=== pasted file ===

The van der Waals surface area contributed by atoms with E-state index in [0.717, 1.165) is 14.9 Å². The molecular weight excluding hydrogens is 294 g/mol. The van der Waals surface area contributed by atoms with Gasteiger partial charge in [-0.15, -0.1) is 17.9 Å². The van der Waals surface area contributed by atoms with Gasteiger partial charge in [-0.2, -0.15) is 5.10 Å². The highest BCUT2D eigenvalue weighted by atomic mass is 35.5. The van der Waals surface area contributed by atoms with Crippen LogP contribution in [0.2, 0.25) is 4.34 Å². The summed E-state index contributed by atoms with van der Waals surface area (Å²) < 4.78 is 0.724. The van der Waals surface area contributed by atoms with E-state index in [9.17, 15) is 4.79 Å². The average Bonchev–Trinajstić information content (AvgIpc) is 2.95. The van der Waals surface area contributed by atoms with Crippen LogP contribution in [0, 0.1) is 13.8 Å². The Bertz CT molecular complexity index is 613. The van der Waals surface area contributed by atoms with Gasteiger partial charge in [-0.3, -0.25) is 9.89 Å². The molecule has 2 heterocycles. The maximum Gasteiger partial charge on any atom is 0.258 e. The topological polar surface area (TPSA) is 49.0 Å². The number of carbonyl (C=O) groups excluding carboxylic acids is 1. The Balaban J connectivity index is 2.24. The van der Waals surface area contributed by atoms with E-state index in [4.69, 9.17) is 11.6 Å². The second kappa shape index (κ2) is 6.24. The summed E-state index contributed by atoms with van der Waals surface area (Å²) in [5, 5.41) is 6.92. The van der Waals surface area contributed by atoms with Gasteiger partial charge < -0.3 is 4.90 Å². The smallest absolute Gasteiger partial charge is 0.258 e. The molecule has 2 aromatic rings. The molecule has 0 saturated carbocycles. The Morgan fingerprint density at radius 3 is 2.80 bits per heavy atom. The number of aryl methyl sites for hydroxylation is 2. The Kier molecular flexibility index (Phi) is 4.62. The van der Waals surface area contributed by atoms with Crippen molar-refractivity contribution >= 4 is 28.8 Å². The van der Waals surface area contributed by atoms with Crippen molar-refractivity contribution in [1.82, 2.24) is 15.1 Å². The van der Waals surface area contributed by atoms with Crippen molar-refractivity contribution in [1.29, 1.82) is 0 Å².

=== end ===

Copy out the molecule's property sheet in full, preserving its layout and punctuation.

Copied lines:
The van der Waals surface area contributed by atoms with E-state index in [0.717, 1.165) is 14.9 Å². The molecular weight excluding hydrogens is 294 g/mol. The van der Waals surface area contributed by atoms with Gasteiger partial charge in [-0.15, -0.1) is 17.9 Å². The van der Waals surface area contributed by atoms with Gasteiger partial charge in [-0.2, -0.15) is 5.10 Å². The highest BCUT2D eigenvalue weighted by atomic mass is 35.5. The van der Waals surface area contributed by atoms with Crippen LogP contribution in [0.2, 0.25) is 4.34 Å². The summed E-state index contributed by atoms with van der Waals surface area (Å²) < 4.78 is 0.724. The van der Waals surface area contributed by atoms with E-state index in [9.17, 15) is 4.79 Å². The average Bonchev–Trinajstić information content (AvgIpc) is 2.95. The van der Waals surface area contributed by atoms with Crippen LogP contribution in [0, 0.1) is 13.8 Å². The Bertz CT molecular complexity index is 613. The van der Waals surface area contributed by atoms with Gasteiger partial charge in [-0.3, -0.25) is 9.89 Å². The molecule has 2 heterocycles. The maximum Gasteiger partial charge on any atom is 0.258 e. The topological polar surface area (TPSA) is 49.0 Å². The number of carbonyl (C=O) groups excluding carboxylic acids is 1. The Balaban J connectivity index is 2.24. The van der Waals surface area contributed by atoms with E-state index in [4.69, 9.17) is 11.6 Å². The second kappa shape index (κ2) is 6.24. The summed E-state index contributed by atoms with van der Waals surface area (Å²) in [5, 5.41) is 6.92. The van der Waals surface area contributed by atoms with Gasteiger partial charge < -0.3 is 4.90 Å². The smallest absolute Gasteiger partial charge is 0.258 e. The molecule has 2 aromatic rings. The molecule has 0 saturated carbocycles. The Morgan fingerprint density at radius 3 is 2.80 bits per heavy atom. The number of aryl methyl sites for hydroxylation is 2. The Kier molecular flexibility index (Phi) is 4.62. The van der Waals surface area contributed by atoms with Crippen molar-refractivity contribution >= 4 is 28.8 Å². The van der Waals surface area contributed by atoms with Crippen molar-refractivity contribution in [1.82, 2.24) is 15.1 Å². The van der Waals surface area contributed by atoms with Crippen molar-refractivity contribution in [1.29, 1.82) is 0 Å².